But to be frank and give it thee again;
And yet I wish but for the thing I have.
My bounty is as boundless as the sea,
My love as deep: The more I give to thee,
The more I have, for both are infinite.
  Act II, sc. 2

Those last three lines are gorgeous. But when one thinks they're said by a 13 year old virgin, they lose a bit of credibility; who among us wasn't desperately "in love" as a young teenager, only to find out that we had no clue what love really was? Also, let's be real here: Juliet's declaration of love was based on her brief meeting with Romeo in Act I, sc. 5, in which they exchanged little more than 14 lines of dialogue and two kisses. In my experience, they made it to the infatuation level and decided that was the same thing as "epic and true", which is laughable. (Probably why this T-shirt from zazzle.com, excerpted from Sarah Rees Brennan's recent release, The Demon's Lexicon, is so funny to me.)

But as S said yesterday when I discussed this notion with her, it doesn't matter whether or not Romeo and Juliet were actually in love; they themselves have become a metaphor for true love whether they actually qualify as great lovers or not. I have been schooled by my 16 year-old, but I'll be damned if I don't think she's right. I'd love to hear what others think about this particular issue: Is Romeo and Juliet a love story?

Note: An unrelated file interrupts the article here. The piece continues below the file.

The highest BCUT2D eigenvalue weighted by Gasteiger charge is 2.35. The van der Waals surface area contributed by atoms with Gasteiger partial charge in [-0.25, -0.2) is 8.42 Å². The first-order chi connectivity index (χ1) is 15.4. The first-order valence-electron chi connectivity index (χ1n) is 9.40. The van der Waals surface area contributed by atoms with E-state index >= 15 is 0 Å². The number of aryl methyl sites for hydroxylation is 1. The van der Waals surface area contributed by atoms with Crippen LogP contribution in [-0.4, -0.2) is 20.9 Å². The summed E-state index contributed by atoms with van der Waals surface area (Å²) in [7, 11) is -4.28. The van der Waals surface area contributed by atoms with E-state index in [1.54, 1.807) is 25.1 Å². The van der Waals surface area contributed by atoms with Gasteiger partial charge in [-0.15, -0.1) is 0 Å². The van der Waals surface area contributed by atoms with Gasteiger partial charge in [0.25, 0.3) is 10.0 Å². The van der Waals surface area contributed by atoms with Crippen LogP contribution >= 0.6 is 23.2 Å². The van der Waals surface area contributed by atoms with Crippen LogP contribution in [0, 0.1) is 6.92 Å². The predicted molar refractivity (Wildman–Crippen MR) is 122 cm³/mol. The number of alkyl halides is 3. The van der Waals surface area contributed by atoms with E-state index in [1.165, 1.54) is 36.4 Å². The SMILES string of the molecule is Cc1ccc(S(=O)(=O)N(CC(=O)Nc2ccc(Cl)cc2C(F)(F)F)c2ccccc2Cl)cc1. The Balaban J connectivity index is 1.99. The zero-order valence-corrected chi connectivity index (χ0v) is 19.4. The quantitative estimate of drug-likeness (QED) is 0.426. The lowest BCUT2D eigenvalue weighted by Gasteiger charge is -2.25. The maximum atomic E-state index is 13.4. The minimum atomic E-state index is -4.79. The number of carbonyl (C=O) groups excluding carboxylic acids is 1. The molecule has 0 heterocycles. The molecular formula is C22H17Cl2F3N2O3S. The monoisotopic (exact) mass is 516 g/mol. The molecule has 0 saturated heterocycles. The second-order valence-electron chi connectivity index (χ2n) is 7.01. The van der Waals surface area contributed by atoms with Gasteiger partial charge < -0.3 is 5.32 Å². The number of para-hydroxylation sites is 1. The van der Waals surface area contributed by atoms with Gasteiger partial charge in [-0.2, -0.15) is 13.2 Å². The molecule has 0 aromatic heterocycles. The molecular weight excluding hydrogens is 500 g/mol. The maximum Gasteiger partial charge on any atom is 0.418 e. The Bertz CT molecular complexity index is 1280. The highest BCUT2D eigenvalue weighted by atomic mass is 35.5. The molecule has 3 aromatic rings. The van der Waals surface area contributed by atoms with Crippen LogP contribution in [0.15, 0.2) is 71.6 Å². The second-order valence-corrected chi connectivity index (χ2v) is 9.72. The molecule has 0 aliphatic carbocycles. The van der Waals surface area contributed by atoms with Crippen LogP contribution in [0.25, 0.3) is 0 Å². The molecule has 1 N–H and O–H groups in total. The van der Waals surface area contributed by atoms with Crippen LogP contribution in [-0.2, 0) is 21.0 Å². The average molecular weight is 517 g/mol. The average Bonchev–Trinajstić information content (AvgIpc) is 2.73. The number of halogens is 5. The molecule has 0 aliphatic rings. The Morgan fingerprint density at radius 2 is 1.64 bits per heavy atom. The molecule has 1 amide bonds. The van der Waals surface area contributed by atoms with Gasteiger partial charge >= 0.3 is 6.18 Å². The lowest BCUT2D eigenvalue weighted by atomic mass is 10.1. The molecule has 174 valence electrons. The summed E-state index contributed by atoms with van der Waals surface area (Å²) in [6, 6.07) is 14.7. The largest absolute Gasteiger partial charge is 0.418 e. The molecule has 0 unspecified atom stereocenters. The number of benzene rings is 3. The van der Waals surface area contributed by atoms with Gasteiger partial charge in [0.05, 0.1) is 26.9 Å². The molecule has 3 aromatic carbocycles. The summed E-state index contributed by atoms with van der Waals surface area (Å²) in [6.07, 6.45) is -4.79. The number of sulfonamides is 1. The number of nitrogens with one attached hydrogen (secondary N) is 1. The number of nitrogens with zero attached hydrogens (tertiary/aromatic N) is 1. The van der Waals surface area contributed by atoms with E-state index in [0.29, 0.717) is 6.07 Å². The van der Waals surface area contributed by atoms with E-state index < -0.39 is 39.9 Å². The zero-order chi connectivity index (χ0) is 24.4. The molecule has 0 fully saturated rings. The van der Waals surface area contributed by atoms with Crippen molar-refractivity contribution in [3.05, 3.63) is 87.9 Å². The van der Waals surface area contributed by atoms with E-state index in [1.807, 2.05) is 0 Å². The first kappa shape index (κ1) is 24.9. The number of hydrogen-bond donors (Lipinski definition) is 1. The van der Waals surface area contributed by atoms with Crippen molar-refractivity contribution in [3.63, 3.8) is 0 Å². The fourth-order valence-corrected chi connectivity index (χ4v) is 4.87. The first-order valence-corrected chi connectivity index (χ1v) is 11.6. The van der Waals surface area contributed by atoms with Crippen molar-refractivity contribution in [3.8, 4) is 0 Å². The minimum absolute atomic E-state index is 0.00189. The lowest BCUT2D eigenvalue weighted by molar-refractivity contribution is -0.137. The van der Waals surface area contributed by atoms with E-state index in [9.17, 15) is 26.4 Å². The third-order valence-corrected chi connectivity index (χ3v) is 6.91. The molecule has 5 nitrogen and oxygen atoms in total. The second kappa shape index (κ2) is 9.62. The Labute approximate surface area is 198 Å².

In which I blather about Shakespeare's use of suspense and expectation

I think the story structure is what makes the play so compelling – and so tragic, really. When it opens, this play feels like a comedy, notwithstanding the somewhat ominous prologue that assures listeners that it's a sad story, the first two Acts lull the reader/watcher/hearer into a false sense of security. The play opens with comical characters in the form of Capulet and Montague henchmen who are biting their thumbs at one another. There are hints of violence between the two families, and warnings about death to anyone who breaks the peace, but those are more than counterbalanced by Romeo's ridiculous mooning over the unattainable Rosaline, whom he quickly swaps out for Juliet after meeting her at a party, and by the developing relationship between the two young lovers, who acknowledge that being from the warring families is a problem, but not enough of a problem to prevent them from getting hitched.

By the end of the second Act (a total of eleven scenes), nothing's actually gone wrong. The young lovers have met, wooed (such as it is – one conversation where she's on a balcony and he's in the orchard isn't much of a basis for a relationship, but perhaps you think me too cynical), and managed to get married. Well done, happy ending, let's all go home.